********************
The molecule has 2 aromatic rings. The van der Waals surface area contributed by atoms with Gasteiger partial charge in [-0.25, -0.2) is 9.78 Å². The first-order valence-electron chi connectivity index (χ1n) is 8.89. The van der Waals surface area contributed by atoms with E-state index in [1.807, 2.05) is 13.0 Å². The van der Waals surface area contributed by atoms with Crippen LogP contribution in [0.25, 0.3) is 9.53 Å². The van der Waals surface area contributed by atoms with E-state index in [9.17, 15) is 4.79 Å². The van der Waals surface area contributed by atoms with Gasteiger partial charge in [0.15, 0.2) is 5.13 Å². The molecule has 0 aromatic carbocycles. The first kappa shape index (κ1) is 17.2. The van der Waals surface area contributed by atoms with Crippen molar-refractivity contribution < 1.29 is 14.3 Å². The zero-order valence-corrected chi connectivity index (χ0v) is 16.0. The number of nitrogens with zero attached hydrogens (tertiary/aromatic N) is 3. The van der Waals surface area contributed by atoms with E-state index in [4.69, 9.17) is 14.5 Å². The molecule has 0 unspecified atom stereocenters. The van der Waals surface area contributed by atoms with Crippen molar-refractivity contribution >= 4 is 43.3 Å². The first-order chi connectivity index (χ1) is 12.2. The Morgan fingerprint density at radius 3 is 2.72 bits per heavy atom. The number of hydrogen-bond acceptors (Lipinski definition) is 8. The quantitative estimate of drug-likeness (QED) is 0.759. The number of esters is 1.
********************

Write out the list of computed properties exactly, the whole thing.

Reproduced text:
The molecule has 2 aromatic rings. The van der Waals surface area contributed by atoms with Gasteiger partial charge in [-0.25, -0.2) is 9.78 Å². The first-order valence-electron chi connectivity index (χ1n) is 8.89. The van der Waals surface area contributed by atoms with E-state index in [1.807, 2.05) is 13.0 Å². The van der Waals surface area contributed by atoms with Crippen LogP contribution in [0.25, 0.3) is 9.53 Å². The van der Waals surface area contributed by atoms with E-state index in [9.17, 15) is 4.79 Å². The van der Waals surface area contributed by atoms with Gasteiger partial charge in [0.15, 0.2) is 5.13 Å². The molecule has 0 aromatic carbocycles. The first kappa shape index (κ1) is 17.2. The van der Waals surface area contributed by atoms with Crippen molar-refractivity contribution < 1.29 is 14.3 Å². The zero-order valence-corrected chi connectivity index (χ0v) is 16.0. The number of nitrogens with zero attached hydrogens (tertiary/aromatic N) is 3. The van der Waals surface area contributed by atoms with E-state index in [4.69, 9.17) is 14.5 Å². The molecule has 0 unspecified atom stereocenters. The van der Waals surface area contributed by atoms with Crippen molar-refractivity contribution >= 4 is 43.3 Å². The first-order chi connectivity index (χ1) is 12.2. The Morgan fingerprint density at radius 3 is 2.72 bits per heavy atom. The number of hydrogen-bond acceptors (Lipinski definition) is 8. The quantitative estimate of drug-likeness (QED) is 0.759. The number of esters is 1.